I practiced law for almost twenty years and, like most lawyers, learned it is a very
difficult way to make a living, especially for those in small firms or those practicing on
their own. It is a constant grind to get clients and then, convince them to pay you. It is a
tough life even for those lawyers in large, well established firms where the pay is regular
and good. Basically, you become a slave to the firm. Little wonder polls consistently
show that 50% of all lawyers would rather do something else.
I have read many novels about lawyers, courtrooms and legal dramas. With the
exception of a very small number, almost all of them left me wondering if the author had
ever been in a courtroom? Ever actually represented a live, human client with a real legal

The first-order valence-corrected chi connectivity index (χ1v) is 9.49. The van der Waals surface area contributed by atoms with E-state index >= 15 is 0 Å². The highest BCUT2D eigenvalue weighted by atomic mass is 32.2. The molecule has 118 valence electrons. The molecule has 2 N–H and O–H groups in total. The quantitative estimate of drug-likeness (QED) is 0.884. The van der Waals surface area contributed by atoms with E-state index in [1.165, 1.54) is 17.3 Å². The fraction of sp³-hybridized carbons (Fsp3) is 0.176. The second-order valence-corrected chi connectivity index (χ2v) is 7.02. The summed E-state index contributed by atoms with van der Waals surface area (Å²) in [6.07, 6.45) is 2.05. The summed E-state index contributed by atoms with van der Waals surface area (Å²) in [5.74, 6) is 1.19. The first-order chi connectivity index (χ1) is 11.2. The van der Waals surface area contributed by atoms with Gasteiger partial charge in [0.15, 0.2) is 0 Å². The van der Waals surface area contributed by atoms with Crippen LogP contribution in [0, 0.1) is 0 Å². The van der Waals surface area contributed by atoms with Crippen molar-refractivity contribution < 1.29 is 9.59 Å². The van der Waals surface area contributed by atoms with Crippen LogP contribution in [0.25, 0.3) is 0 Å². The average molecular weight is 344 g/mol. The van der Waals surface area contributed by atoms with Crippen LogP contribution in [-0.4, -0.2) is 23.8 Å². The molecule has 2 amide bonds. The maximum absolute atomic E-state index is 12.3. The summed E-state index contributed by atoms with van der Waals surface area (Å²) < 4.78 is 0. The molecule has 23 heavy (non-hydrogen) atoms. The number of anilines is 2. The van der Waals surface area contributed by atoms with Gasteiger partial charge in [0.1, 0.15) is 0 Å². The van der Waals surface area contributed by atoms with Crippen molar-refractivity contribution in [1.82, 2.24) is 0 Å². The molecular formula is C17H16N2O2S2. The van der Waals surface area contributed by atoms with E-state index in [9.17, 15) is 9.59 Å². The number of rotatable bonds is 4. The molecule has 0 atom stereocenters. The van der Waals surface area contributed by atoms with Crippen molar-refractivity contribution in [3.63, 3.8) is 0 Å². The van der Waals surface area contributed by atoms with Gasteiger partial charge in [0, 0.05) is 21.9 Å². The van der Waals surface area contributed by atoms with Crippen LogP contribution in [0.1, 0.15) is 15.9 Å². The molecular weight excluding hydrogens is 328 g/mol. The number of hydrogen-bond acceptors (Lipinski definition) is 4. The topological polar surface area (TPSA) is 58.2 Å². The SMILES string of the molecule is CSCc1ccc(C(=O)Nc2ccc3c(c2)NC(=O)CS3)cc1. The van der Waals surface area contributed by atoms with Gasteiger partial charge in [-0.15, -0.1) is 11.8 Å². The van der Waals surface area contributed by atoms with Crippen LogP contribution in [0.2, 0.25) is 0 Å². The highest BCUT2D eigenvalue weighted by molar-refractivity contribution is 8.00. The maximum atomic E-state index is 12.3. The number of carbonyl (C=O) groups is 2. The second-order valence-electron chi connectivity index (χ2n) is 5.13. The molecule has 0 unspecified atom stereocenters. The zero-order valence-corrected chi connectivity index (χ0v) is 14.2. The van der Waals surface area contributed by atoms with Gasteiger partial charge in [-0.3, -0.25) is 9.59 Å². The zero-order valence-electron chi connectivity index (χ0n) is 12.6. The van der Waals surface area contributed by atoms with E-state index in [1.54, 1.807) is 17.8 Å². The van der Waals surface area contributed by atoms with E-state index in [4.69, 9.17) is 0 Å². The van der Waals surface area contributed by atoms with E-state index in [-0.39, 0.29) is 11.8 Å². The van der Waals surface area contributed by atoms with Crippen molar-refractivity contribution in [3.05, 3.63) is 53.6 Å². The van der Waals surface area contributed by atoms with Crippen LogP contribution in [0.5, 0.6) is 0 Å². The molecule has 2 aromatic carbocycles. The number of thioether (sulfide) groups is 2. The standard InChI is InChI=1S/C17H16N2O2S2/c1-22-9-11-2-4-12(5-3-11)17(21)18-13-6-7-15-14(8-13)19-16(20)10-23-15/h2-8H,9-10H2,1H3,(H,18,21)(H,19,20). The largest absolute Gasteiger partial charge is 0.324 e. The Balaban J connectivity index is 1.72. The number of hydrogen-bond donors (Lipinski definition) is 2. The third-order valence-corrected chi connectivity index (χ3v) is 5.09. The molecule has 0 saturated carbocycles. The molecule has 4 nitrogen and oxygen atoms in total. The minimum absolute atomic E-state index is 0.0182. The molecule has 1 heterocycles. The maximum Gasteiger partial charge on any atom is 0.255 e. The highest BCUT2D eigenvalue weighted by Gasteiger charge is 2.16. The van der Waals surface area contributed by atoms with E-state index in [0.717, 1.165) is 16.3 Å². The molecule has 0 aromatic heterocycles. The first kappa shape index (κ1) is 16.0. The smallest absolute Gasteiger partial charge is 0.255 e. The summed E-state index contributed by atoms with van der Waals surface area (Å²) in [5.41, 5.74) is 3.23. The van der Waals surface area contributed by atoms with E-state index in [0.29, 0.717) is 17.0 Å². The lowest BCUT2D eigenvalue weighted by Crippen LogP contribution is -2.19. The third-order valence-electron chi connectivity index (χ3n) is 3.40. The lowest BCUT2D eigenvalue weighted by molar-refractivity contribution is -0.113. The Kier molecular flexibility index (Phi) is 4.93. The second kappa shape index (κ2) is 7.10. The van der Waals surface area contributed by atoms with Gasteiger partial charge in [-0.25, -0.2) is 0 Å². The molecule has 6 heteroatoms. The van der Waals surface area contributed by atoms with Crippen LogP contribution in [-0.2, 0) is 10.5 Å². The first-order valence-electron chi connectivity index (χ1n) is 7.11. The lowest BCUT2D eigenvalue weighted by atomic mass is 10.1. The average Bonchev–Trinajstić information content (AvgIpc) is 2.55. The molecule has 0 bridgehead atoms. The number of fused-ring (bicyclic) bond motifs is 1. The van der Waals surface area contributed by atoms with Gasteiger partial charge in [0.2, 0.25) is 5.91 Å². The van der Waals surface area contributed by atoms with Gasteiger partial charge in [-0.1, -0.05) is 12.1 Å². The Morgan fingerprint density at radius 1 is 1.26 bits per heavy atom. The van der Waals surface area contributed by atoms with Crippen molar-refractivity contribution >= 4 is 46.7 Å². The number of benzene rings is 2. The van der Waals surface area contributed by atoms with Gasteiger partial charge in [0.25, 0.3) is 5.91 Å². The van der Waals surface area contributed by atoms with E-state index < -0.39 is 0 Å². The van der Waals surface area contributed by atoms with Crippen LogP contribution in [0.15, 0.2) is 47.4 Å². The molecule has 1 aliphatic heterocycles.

problem? And, most importantly, ever tried to make a living at it? I doubt many have.
When I set out to write my first book, The Key to Justice, my main purpose was to
write a book about a lawyer and the struggles of the practice of law as it really is. How
unglamorous it actually is and the simple truth that few lawyers get rich from it. While it
is a tough way to make a living, being a lawyer can also be very interesting, challenging
and, at times, quite rewarding.